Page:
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International Hydropower Association statement highlights role of hydro in Clean Development Mechanism

The International Hydropower Association has released a policy statement on the Clean Development Mechanism (CDM), encouraging governments worldwide to raise the importance of the CDM in their agendas. The policy statement highlights the importance of hydropower CDM projects in reducing CO2 emissions.

The policy statement also calls for future CDM reform to address the current disincentives to hydropower reservoir projects, which result in missed opportunities for increased climate change mitigation and adaptation, the IHA said.

The IHA acknowledged that the CDM remains the main global, environmental investment and credit scheme currently in place to directly mobilize private sector capital for clean development worldwide; but it is concerned that, with no legally-binding international treaty arising from Copenhagen (2009), the long-term future of the CDM is uncertain.

The International Hydropower Association (IHA) was founded as a not-for-profit organization in 1995 under the auspices of UNESCO. Today, it has members active in more than 80 countries.

In other news, the U.S. Department of Energy, Department of the Interior and Army Corps of Engineers recently signed a memorandum of understanding to promote the development of hydropower in the United States.

For more hydropower news and information, click here

Press release:

The International Hydropower Association (IHA) has issued a Policy Statement that explains the workings of the CDM and looks in detail at the current and future role of hydropower projects within it. The key messages of the Policy Statement are as follows:

1. The CDM remains the main international mechanism currently in place to directly mobilise private sector capital for clean development worldwide;

2. The CDM also remains an important way for Developing Countries to avoid or mitigate greenhouse gases through an international mechanism;

3. Hydropower is the CDM’s leading deployed renewable energy: this is likely to continue. In addition, the sustainability of hydropower has been defined and measuring tools exist to indicate performance – this brings greater confidence to all parties involved;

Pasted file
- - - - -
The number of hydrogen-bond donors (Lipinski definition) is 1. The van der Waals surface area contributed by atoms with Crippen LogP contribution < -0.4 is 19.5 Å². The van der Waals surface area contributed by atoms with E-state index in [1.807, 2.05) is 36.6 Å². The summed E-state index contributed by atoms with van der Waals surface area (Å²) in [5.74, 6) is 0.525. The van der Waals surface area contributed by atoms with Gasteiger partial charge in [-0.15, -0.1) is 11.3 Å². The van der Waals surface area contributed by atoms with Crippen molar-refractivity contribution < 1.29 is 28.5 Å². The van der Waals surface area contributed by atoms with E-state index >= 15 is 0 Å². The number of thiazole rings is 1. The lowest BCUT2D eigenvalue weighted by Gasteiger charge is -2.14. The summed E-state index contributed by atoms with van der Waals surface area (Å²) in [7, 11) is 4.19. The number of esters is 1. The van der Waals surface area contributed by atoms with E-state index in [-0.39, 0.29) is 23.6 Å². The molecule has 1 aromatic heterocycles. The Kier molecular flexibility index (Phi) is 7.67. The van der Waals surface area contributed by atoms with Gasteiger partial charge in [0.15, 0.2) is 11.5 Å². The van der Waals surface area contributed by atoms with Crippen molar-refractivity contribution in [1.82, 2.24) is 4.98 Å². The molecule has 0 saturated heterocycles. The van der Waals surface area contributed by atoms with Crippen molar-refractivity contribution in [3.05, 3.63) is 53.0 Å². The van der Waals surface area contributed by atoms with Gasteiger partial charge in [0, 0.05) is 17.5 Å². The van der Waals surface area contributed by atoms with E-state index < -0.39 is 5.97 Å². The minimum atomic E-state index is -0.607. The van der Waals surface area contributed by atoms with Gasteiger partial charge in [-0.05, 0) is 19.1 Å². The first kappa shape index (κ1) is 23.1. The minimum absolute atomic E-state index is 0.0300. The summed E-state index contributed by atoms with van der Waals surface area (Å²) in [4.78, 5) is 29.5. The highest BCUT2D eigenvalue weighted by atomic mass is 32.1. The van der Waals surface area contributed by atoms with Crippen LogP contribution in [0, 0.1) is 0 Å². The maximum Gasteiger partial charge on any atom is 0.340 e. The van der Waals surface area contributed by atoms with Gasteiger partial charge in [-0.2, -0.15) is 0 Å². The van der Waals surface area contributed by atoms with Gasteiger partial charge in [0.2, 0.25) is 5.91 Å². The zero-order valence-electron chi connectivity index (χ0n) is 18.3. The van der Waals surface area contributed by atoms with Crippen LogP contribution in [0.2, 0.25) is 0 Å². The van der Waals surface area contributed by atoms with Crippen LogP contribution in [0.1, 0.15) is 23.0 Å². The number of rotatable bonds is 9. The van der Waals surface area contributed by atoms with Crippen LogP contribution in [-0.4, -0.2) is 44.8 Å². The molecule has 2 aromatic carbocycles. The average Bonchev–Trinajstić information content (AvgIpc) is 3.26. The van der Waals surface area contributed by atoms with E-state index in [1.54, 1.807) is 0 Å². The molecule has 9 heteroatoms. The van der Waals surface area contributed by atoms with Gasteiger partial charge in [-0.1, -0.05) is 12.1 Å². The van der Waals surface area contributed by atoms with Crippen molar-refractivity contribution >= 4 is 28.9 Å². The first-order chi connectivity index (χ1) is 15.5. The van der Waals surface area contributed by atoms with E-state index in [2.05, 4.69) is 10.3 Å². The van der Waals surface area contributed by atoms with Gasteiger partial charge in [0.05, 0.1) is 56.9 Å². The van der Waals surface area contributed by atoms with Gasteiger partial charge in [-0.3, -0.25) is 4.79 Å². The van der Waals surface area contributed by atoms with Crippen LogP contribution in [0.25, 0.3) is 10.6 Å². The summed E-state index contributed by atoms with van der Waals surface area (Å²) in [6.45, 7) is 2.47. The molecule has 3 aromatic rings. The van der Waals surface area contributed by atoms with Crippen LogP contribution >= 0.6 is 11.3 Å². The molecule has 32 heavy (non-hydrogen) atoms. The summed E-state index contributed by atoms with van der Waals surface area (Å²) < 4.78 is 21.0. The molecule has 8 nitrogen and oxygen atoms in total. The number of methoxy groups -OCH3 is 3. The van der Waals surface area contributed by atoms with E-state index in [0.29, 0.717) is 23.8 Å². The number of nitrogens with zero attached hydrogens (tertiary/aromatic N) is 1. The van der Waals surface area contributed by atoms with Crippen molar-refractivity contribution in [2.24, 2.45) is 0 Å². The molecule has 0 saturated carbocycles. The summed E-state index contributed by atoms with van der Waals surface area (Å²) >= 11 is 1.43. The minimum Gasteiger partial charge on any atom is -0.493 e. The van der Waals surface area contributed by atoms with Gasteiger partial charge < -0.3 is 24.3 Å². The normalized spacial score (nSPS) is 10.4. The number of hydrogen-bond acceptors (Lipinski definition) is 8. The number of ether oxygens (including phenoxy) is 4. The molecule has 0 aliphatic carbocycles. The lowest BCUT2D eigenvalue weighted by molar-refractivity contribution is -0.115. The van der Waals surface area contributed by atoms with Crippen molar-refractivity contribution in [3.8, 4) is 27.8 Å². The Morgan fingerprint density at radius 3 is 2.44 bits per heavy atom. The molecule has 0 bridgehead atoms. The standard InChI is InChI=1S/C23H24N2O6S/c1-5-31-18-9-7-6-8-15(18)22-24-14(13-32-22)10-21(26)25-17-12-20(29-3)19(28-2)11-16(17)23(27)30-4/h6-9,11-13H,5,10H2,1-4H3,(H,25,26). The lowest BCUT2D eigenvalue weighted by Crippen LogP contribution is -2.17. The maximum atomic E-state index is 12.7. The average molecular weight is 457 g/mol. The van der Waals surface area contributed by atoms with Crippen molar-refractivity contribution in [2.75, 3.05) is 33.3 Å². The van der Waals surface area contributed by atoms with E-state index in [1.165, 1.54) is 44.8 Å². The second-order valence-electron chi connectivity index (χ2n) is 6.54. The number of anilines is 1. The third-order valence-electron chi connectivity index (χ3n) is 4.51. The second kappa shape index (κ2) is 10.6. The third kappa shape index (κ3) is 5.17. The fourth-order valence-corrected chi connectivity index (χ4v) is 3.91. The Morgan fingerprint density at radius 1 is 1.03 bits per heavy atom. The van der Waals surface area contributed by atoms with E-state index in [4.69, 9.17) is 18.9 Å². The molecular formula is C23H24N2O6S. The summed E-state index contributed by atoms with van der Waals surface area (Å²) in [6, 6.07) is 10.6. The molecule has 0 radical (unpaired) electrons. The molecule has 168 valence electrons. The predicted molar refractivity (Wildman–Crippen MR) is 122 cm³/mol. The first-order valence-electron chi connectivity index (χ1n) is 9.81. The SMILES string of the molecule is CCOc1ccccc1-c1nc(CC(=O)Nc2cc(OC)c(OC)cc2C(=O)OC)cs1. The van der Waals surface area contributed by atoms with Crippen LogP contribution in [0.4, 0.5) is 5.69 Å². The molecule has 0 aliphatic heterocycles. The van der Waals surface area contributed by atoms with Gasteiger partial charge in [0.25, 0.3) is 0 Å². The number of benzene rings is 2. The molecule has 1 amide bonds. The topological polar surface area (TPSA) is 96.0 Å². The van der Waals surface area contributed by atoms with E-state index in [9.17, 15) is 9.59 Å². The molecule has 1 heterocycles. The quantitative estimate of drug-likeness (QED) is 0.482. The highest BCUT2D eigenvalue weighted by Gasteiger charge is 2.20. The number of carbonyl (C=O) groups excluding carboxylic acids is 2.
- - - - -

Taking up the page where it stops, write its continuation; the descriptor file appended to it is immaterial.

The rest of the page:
4. There are disincentives to hydropower reservoir projects in current CDM rules, which mean significant missed opportunities for increased climate change mitigation and adaptation – these should be addressed in future CDM reform;

5. The world’s hydropower sector calls upon governments to elevate the future of the CDM post-2012 on their agendas for Mexico (2010) and South Africa (2011), and strongly supports the current CDM reform being implemented by the CDM Executive Board, as a step in the right direction.

In its review of hydropower’s role in the CDM, the Policy Statement highlights the importance of hydropower CDM projects in reducing CO2 emissions. The 541 CDM registered hydropower projects1 equate to the largest proportion of CDM projects (by type), with 27 percent of the total, which is expected to generate more than 47 million tonnes of CO2 emission reductions per year until 2012.

Commenting on hydropower’s role in the CDM, Richard Taylor, IHA Executive Director, said: “Hydropower is the CDM’s leading deployed renewable energy and IHA believes that this is likely to continue; meanwhile, hydro’s operational flexibility also allows for the greater use of other renewable technologies”. Taylor added: “Hydropower’s prominent position is due to the advanced state of the technology and the ability of hydropower projects to off-set higher amounts of CO2 per unit cost”.

The Policy Statement also draws attention to the high and continuously improving level of sustainability of hydropower projects registered within the CDM, many of which also voluntarily impose upon themselves international sustainability assessment frameworks, such as the IHA Sustainability Assessment Protocol (2006).

IHA acknowledges that the CDM remains the main global, environmental investment and credit scheme currently in place to directly mobilise private sector capital for clean development worldwide; but it is concerned that with no legally binding international treaty arising from Copenhagen (2009), the long-term future of the CDM is uncertain.

This is why IHA, on behalf of the world’s hydropower sector, is calling upon governments to raise the importance of the CDM in their agendas.

Source: International Hydropower Association


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